Hawth's Analysis Tools for ArcGIS


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Input: one of several combinations of polygon and raster layers (see below)
Output: a 3D point shapefile of random 3D points

  • this generates a random sample of 3D locations, in a volume of space defined by the user in one of several ways
  • considerable flexibility exists in defining the sampling volume, ranging from the very simple, to fairly complex imputs


  • the reference layers MUST be in a projected coordinate system (this tool will produce biased results if a geographic coordinate system is used)
  • this tool is designed to work with shapefiles, other vector formats have not been tested


Getting started The reference layers must be loaded into ArcMap before starting this tool (see below).

Output shapefile The output of this tool is a 3D point shapefile that can be displayed in 3D in ArcScene.”

Defining the sampling volume The x and y axis (2D) components of the sampling volume are simply defined by the extent of the reference polygon or raster layers. Furthermore, in the case of raster reference layers, any NoData cell is assumed to be outside of the sampling space. Your reference layers will likely need to be prepared for use in this tool by clipping them down to only the 2D extent you are interested in sampling.

The sampling space in the third dimension is defined in one of four ways:
– i) A constant z minimum and z maximum, applied to a polygon reference layer. Thus the sampling volume in this case is defined by the footprint of the polygons in 2D, plus the minimum and maximum z bounds the user defines.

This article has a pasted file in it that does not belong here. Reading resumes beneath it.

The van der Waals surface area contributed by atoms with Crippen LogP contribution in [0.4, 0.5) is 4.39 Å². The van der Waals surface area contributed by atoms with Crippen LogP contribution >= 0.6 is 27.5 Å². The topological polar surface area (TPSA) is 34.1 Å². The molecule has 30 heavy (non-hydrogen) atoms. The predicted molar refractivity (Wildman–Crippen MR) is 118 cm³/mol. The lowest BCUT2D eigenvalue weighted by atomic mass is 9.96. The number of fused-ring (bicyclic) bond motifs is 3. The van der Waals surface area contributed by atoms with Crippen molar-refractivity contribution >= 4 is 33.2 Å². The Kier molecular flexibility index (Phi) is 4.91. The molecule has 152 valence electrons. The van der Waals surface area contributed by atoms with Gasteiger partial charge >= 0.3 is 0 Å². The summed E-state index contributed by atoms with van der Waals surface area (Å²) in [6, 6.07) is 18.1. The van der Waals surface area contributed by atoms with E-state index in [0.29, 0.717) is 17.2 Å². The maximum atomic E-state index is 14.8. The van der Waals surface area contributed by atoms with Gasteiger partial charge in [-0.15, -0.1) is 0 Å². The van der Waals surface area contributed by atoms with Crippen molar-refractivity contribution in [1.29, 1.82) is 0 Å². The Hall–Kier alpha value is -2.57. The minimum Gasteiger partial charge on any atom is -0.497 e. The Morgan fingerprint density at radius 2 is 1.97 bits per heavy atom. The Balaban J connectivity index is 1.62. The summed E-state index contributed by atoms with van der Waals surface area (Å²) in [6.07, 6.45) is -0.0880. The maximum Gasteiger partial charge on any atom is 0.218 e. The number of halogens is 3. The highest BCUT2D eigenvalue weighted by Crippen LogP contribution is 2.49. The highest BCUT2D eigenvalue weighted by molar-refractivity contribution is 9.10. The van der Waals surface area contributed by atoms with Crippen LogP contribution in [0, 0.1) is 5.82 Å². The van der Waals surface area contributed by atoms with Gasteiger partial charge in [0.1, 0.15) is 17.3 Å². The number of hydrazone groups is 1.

– ii) A variable z minimum and z maximum, applied to each polygon in the polygon reference layer. To use this option you must create two fields in the polygon attribute table, one for the z minimum, and one for the z maximum. The fields can be populated so that each polygon has different z min/max values. (Note that if all the polygons have the same z min and max values, then this operates in exactly the same way as option i) above). This option clearly allows for the delineation of a much more complex 3D sampling space.
– iii) In reference to an elevation or bathymetry layer, represented by a raster surface. In this case, the 2D extent of the sampling space is the extent of the reference raster, excluding any NoData cells that might be present within the bounds of the raster. The z axis bounds are delimited by the raster surface and a constant z bound that you supply. For instance, in the case of bathymetry, we might wish to sample the volume of water between the surface of the water (0m) and the sea floor. In this case bathymetry would be coded as negative numbers, and the user would supply zero as the other z bound on the form.
– iv) The most complex but versatile method of defining the sampling volume is in reference to two rasters. In this case, the 2D footprint of the sampling space is delimited by the overlapping area of the extents of the two rasters. (If one raster extends beyond the extent of the other, this tool will restrict the sampling space to only the 2D area where the extents overlap. Again, NoData cells in either of the two rastes are excluded from the sampling space. The bounds of the z axis is then defined by the two raster surfaces. The random points will be generated in between these two surfaces.
Note that in all of these cases, the sample produced is a pure random sample. At this time weighting and stratification are not possible, as they are in the case of the 2D random point generation tool.

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